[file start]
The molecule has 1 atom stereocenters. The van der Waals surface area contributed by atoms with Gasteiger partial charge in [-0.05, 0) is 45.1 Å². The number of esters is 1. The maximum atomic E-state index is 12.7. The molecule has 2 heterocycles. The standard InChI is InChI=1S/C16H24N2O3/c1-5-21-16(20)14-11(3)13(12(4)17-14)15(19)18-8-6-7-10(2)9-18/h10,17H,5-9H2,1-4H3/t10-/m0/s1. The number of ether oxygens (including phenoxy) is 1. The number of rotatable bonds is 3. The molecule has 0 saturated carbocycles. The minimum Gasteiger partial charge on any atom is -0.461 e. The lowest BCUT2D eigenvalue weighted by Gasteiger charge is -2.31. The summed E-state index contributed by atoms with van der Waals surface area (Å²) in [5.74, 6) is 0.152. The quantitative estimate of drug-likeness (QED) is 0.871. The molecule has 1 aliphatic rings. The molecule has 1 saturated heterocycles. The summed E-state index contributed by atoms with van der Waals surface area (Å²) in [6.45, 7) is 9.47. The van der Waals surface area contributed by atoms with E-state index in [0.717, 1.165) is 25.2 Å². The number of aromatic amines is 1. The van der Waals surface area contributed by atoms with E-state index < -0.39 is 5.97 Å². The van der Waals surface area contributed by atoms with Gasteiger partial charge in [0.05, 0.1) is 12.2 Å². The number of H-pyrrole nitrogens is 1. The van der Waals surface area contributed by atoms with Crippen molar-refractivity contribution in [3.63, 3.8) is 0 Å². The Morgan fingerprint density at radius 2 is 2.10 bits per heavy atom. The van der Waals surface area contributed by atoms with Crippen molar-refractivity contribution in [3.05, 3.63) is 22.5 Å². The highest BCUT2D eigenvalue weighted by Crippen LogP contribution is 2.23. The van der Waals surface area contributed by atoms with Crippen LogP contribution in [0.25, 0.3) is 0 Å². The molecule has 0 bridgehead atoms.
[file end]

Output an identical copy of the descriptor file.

The molecule has 1 atom stereocenters. The van der Waals surface area contributed by atoms with Gasteiger partial charge in [-0.05, 0) is 45.1 Å². The number of esters is 1. The maximum atomic E-state index is 12.7. The molecule has 2 heterocycles. The standard InChI is InChI=1S/C16H24N2O3/c1-5-21-16(20)14-11(3)13(12(4)17-14)15(19)18-8-6-7-10(2)9-18/h10,17H,5-9H2,1-4H3/t10-/m0/s1. The number of ether oxygens (including phenoxy) is 1. The number of rotatable bonds is 3. The molecule has 0 saturated carbocycles. The minimum Gasteiger partial charge on any atom is -0.461 e. The lowest BCUT2D eigenvalue weighted by Gasteiger charge is -2.31. The summed E-state index contributed by atoms with van der Waals surface area (Å²) in [5.74, 6) is 0.152. The quantitative estimate of drug-likeness (QED) is 0.871. The molecule has 1 aliphatic rings. The molecule has 1 saturated heterocycles. The summed E-state index contributed by atoms with van der Waals surface area (Å²) in [6.45, 7) is 9.47. The van der Waals surface area contributed by atoms with E-state index in [0.717, 1.165) is 25.2 Å². The number of aromatic amines is 1. The van der Waals surface area contributed by atoms with E-state index < -0.39 is 5.97 Å². The van der Waals surface area contributed by atoms with Gasteiger partial charge in [0.05, 0.1) is 12.2 Å². The number of H-pyrrole nitrogens is 1. The van der Waals surface area contributed by atoms with Crippen molar-refractivity contribution in [3.63, 3.8) is 0 Å². The Morgan fingerprint density at radius 2 is 2.10 bits per heavy atom. The van der Waals surface area contributed by atoms with Crippen molar-refractivity contribution in [3.05, 3.63) is 22.5 Å². The highest BCUT2D eigenvalue weighted by Crippen LogP contribution is 2.23. The van der Waals surface area contributed by atoms with Crippen LogP contribution in [0.25, 0.3) is 0 Å². The molecule has 0 bridgehead atoms.